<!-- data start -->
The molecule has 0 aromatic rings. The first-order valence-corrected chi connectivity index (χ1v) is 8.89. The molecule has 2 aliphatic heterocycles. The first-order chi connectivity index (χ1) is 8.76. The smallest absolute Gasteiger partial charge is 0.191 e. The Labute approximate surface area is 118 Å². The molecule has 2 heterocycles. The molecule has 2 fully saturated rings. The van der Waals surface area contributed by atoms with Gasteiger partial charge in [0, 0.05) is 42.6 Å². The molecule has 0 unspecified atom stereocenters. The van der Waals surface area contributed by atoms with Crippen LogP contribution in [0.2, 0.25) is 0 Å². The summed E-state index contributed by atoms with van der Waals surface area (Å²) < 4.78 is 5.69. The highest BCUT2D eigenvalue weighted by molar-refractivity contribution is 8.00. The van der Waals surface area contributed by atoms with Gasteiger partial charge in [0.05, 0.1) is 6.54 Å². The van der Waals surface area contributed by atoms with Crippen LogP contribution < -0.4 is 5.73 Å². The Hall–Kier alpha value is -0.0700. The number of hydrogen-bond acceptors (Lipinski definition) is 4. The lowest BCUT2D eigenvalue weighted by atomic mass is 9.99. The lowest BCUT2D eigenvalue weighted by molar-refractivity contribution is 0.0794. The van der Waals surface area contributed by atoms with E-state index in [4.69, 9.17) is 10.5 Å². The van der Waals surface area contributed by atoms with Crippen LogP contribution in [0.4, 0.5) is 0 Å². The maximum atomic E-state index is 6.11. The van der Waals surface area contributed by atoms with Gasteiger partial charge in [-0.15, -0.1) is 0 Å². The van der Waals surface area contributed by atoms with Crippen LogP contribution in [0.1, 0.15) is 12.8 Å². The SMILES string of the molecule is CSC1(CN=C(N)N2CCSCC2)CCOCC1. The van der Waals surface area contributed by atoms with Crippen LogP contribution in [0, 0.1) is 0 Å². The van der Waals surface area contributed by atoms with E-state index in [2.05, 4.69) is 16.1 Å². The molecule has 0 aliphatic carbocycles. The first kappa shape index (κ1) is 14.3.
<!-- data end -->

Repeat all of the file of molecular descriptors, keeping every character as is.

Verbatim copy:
The molecule has 0 aromatic rings. The first-order valence-corrected chi connectivity index (χ1v) is 8.89. The molecule has 2 aliphatic heterocycles. The first-order chi connectivity index (χ1) is 8.76. The smallest absolute Gasteiger partial charge is 0.191 e. The Labute approximate surface area is 118 Å². The molecule has 2 heterocycles. The molecule has 2 fully saturated rings. The van der Waals surface area contributed by atoms with Gasteiger partial charge in [0, 0.05) is 42.6 Å². The molecule has 0 unspecified atom stereocenters. The van der Waals surface area contributed by atoms with Crippen LogP contribution in [0.2, 0.25) is 0 Å². The summed E-state index contributed by atoms with van der Waals surface area (Å²) < 4.78 is 5.69. The highest BCUT2D eigenvalue weighted by molar-refractivity contribution is 8.00. The van der Waals surface area contributed by atoms with Gasteiger partial charge in [0.05, 0.1) is 6.54 Å². The van der Waals surface area contributed by atoms with Crippen LogP contribution < -0.4 is 5.73 Å². The Hall–Kier alpha value is -0.0700. The number of hydrogen-bond acceptors (Lipinski definition) is 4. The lowest BCUT2D eigenvalue weighted by atomic mass is 9.99. The lowest BCUT2D eigenvalue weighted by molar-refractivity contribution is 0.0794. The van der Waals surface area contributed by atoms with E-state index in [4.69, 9.17) is 10.5 Å². The van der Waals surface area contributed by atoms with Crippen LogP contribution in [0.4, 0.5) is 0 Å². The maximum atomic E-state index is 6.11. The van der Waals surface area contributed by atoms with Gasteiger partial charge in [-0.15, -0.1) is 0 Å². The van der Waals surface area contributed by atoms with Crippen LogP contribution in [0.1, 0.15) is 12.8 Å². The SMILES string of the molecule is CSC1(CN=C(N)N2CCSCC2)CCOCC1. The van der Waals surface area contributed by atoms with Crippen LogP contribution in [0, 0.1) is 0 Å². The van der Waals surface area contributed by atoms with E-state index in [2.05, 4.69) is 16.1 Å². The molecule has 0 aliphatic carbocycles. The first kappa shape index (κ1) is 14.3.